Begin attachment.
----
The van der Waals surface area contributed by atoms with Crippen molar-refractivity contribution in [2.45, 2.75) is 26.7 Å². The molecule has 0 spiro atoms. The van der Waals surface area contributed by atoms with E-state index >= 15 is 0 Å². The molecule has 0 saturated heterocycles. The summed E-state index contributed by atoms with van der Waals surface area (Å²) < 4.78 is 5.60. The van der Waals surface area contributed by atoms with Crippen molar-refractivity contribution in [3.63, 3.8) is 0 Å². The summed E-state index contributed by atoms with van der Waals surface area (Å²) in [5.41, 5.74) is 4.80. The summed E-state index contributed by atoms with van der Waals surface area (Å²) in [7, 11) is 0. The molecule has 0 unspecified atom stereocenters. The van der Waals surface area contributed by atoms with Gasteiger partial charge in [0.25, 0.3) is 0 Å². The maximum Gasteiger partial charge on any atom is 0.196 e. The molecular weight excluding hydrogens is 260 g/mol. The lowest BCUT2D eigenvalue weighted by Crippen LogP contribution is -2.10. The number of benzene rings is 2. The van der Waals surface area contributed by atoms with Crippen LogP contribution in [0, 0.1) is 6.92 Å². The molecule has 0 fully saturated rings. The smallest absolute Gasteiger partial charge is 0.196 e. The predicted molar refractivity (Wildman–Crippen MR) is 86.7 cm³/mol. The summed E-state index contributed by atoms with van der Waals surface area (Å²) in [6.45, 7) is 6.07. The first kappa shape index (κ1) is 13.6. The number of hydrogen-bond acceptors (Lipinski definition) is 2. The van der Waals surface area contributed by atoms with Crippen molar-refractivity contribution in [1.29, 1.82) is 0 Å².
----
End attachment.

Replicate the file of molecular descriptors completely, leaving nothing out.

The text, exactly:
The van der Waals surface area contributed by atoms with Crippen molar-refractivity contribution in [2.45, 2.75) is 26.7 Å². The molecule has 0 spiro atoms. The van der Waals surface area contributed by atoms with E-state index >= 15 is 0 Å². The molecule has 0 saturated heterocycles. The summed E-state index contributed by atoms with van der Waals surface area (Å²) < 4.78 is 5.60. The van der Waals surface area contributed by atoms with Crippen molar-refractivity contribution in [3.63, 3.8) is 0 Å². The summed E-state index contributed by atoms with van der Waals surface area (Å²) in [5.41, 5.74) is 4.80. The summed E-state index contributed by atoms with van der Waals surface area (Å²) in [7, 11) is 0. The molecule has 0 unspecified atom stereocenters. The van der Waals surface area contributed by atoms with Gasteiger partial charge in [0.25, 0.3) is 0 Å². The maximum Gasteiger partial charge on any atom is 0.196 e. The molecular weight excluding hydrogens is 260 g/mol. The lowest BCUT2D eigenvalue weighted by Crippen LogP contribution is -2.10. The number of benzene rings is 2. The van der Waals surface area contributed by atoms with Crippen LogP contribution in [0, 0.1) is 6.92 Å². The molecule has 0 fully saturated rings. The smallest absolute Gasteiger partial charge is 0.196 e. The predicted molar refractivity (Wildman–Crippen MR) is 86.7 cm³/mol. The summed E-state index contributed by atoms with van der Waals surface area (Å²) in [6.45, 7) is 6.07. The first kappa shape index (κ1) is 13.6. The number of hydrogen-bond acceptors (Lipinski definition) is 2. The van der Waals surface area contributed by atoms with Crippen molar-refractivity contribution in [1.29, 1.82) is 0 Å².